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New law could mean more traffic tickets in Ohio

A new bill recently passed in the Ohio House of Representatives will expand the power of certain local police, allowing them to enforce traffic laws. Lawmakers claim this bipartisan effort will save lives and encourage safer driving on the interstate. Under this proposed law, township police will be able to enforce all traffic laws on interstate highways. Up until this point, they could write tickets, but they would not receive any money from them.

Currently, the state’s Highway Patrol monitors for speeding and traffic violations on interstates. They were often unable to cover such large areas with their number of current officers. Townships with populations of 50,000 or fewer people were not able to issue tickets or make arrests for those pulled over on the interstate highway system. If this bill becomes law, township police in areas with 5,000 to 50,000 residents will be able to do these things.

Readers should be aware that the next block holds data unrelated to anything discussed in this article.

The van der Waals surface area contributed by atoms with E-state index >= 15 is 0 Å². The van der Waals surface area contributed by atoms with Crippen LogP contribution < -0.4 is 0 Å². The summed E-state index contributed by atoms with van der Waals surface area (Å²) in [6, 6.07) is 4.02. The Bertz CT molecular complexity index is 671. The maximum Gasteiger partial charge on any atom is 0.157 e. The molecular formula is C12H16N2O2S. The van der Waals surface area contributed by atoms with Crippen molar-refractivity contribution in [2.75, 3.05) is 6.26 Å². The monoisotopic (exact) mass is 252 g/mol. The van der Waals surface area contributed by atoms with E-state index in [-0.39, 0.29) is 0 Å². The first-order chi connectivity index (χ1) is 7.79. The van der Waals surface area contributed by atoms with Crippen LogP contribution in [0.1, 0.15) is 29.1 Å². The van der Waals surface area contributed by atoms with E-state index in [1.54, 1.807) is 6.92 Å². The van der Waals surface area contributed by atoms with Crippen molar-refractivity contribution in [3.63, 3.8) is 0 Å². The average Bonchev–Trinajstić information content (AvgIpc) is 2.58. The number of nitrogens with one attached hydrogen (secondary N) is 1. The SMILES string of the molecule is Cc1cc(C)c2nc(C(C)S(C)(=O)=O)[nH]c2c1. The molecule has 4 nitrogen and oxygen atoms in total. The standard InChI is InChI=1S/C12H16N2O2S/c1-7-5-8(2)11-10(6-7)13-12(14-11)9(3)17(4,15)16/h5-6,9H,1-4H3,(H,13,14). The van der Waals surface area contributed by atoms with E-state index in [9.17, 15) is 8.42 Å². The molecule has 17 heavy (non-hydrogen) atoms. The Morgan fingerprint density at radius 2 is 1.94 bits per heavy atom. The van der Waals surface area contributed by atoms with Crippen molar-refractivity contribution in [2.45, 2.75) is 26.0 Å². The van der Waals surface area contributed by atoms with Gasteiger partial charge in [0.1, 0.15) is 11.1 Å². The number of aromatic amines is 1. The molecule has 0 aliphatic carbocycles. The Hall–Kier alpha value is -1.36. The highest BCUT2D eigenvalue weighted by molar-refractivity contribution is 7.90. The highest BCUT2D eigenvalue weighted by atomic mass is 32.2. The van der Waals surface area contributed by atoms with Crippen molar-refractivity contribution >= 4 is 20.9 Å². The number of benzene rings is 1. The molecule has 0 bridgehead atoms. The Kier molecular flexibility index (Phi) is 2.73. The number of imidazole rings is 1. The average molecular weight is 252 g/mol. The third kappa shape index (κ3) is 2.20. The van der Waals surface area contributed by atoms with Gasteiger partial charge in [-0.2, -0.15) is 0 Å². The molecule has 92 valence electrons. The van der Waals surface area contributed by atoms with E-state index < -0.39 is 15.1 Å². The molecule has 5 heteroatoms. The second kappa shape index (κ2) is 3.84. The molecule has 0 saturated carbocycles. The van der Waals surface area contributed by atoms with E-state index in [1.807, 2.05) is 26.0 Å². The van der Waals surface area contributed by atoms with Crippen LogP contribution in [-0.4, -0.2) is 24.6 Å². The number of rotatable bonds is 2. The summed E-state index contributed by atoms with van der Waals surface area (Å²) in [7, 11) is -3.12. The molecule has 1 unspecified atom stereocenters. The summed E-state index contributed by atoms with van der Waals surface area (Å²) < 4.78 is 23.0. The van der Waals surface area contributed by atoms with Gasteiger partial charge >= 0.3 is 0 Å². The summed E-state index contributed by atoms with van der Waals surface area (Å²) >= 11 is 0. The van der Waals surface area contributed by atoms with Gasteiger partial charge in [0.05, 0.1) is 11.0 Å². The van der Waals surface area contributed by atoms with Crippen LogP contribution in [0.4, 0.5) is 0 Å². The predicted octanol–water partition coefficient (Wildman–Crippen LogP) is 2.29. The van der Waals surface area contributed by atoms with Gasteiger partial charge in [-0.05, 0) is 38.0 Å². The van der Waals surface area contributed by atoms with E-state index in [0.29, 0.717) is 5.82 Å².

If township police are able to monitor and enforce laws on the interstate, some suggest it could lessen the burden on the Highway Patrol. It may also mean more tickets will be written for speeding and other violations. This bill will now go to the Ohio Senate for consideration.

Drivers who receive traffic tickets will not only face potentially high fines, but they could experience other complications as well. A ticket can impact insurance rates and more, especially if the individual must drive as part or his or her job requirements. While many assume it’s easier to just pay the fee and move on, there are times when it is prudent to fight a ticket with the help of a traffic violation attorney.

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